- Beautifully presented and modestly driven example
- Short ownership chain consisting of as few as two caretakers
- Specified for the European market and equipped with a catalytic converter
- Displays 19,697 kilometers (~12,239 miles) at cataloguing
- Accompanied by tool roll and owner’s manuals; documented with service invoices and Massini report
- Benefits from no-expense-spared service conducted by Ferrari of Newport Beach in December 2022
THE DEVELOPMENT OF A PERFORMANCE ICON
Engineered to celebrate the 40th anniversary of Maranello’s first model, the 125 S, the F40 to this day remains one of Ferrari’s most captivating and impressively specified supercars. The model was originally conceived to be an FIA Group B competitor, and it was consequently developed from the superlative 288 GTO to take on the likes of the Porsche 959. Enthusiasts can be grateful that the F40’s nearly stillborn gestation continued forward even after the racing class was canceled. Rather than scrap the program entirely, Ferrari used the five initial 288 GTO Evoluzione examples as the basis of a new 40th-anniversary road car that would be the last supercar devised under Enzo Ferrari’s stewardship.
As it was designed for competition purposes, the F40 featured a race-developed steel tube-frame chassis with four-wheel double-wishbone independent suspension, coil-over Koni shock absorbers, and four-caliper ventilated disc brakes. Pietro Camardella’s coachwork design—executed under the direction of Leonardo Fioravanti and aerodynamically perfected in Pininfarina’s wind tunnel—was built with paneling woven from Kevlar and carbon fiber, reducing the curb weight by approximately 20 percent while simultaneously tripling the car’s structural rigidity.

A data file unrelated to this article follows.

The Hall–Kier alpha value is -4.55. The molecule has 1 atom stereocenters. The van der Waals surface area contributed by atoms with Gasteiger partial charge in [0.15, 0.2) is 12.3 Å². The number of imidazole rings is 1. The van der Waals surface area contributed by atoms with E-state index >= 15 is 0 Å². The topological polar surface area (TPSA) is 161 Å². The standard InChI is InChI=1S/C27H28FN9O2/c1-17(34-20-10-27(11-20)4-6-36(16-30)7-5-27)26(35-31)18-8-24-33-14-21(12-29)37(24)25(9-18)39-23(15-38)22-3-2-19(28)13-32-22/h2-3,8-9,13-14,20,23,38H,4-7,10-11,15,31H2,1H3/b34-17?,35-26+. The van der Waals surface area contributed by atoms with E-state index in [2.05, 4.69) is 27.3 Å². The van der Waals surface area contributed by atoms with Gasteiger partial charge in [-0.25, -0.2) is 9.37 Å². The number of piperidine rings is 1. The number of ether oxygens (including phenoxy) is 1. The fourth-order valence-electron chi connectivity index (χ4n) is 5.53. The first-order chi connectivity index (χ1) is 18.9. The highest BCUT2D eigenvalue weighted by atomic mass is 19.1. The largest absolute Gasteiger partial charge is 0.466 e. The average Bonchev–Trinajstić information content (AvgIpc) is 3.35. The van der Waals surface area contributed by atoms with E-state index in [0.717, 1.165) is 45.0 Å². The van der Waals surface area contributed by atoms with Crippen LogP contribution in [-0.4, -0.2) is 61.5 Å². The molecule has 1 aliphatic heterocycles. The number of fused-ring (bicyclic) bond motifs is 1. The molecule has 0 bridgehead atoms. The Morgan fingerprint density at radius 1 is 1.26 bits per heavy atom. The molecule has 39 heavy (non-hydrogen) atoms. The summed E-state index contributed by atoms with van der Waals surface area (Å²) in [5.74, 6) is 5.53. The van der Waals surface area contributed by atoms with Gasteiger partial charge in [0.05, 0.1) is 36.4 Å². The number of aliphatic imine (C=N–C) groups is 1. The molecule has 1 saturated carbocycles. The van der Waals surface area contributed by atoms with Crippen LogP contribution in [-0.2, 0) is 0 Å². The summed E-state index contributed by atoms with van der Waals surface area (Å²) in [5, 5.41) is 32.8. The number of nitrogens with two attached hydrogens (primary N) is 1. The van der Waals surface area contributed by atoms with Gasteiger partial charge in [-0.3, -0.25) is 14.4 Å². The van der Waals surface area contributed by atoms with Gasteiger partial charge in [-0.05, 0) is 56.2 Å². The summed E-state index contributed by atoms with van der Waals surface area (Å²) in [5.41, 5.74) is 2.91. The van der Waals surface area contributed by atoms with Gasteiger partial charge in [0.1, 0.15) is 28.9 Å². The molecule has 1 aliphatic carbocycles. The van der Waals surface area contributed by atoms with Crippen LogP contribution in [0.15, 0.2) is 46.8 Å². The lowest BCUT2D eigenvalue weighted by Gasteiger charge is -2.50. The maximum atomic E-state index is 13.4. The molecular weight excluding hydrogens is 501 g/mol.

The 288’s twin-turbocharged V-8 was bored to displace 2.9 liters and fitted with IHI turbochargers and Behr intercoolers; this engine was married to a five-speed transaxle actuated by a gated shifter. The resulting performance was nothing short of astounding, as the type F120 040 engine developed 478 horsepower and 425 pound-feet of torque, capable of launching the F40 to 60 mph from standstill in just 3.8 seconds and achieving a top speed of 201 mph (thereby eclipsing the Porsche 959 and Lamborghini Countach).
Cosmetically, the F40 amply reflected its basis in racecar development, with the lightweight body echoed by numerous interior considerations. Weight was further reduced with the use of cloth upholstery on plastic-composite racing seats, pull-strap door releases, drilled pedals, and Perspex windows.
Publicly introduced at the 1987 Frankfurt Motor Show, the F40 was initially earmarked for a low production run of 400 examples, but skyrocketing customer interest prompted Ferrari to ultimately build 1,315 cars. The commemorative supercar was initially only available in Europe, and early examples were built without catalytic converters or adjustable suspensions, although in 1990 a more developed version with catalytic converters began delivery. Harkening back to such inspiring sports-racers at the 206 S, the 330 P3, and the 512 S, the F40 remains notable for being the last supercar developed under the watchful eyes of Il Commendatore himself, the legendary Enzo Ferrari.
Occupying such an important position in Maranello’s supercar lineage, it is hardly surprising that many F40 examples were initially purchased by astute collectors and largely restricted to showroom viewing and concours exhibition. Relatively few cars were driven in anger on a track, but a handful of drivers were lucky enough to experience the F40 under such conditions.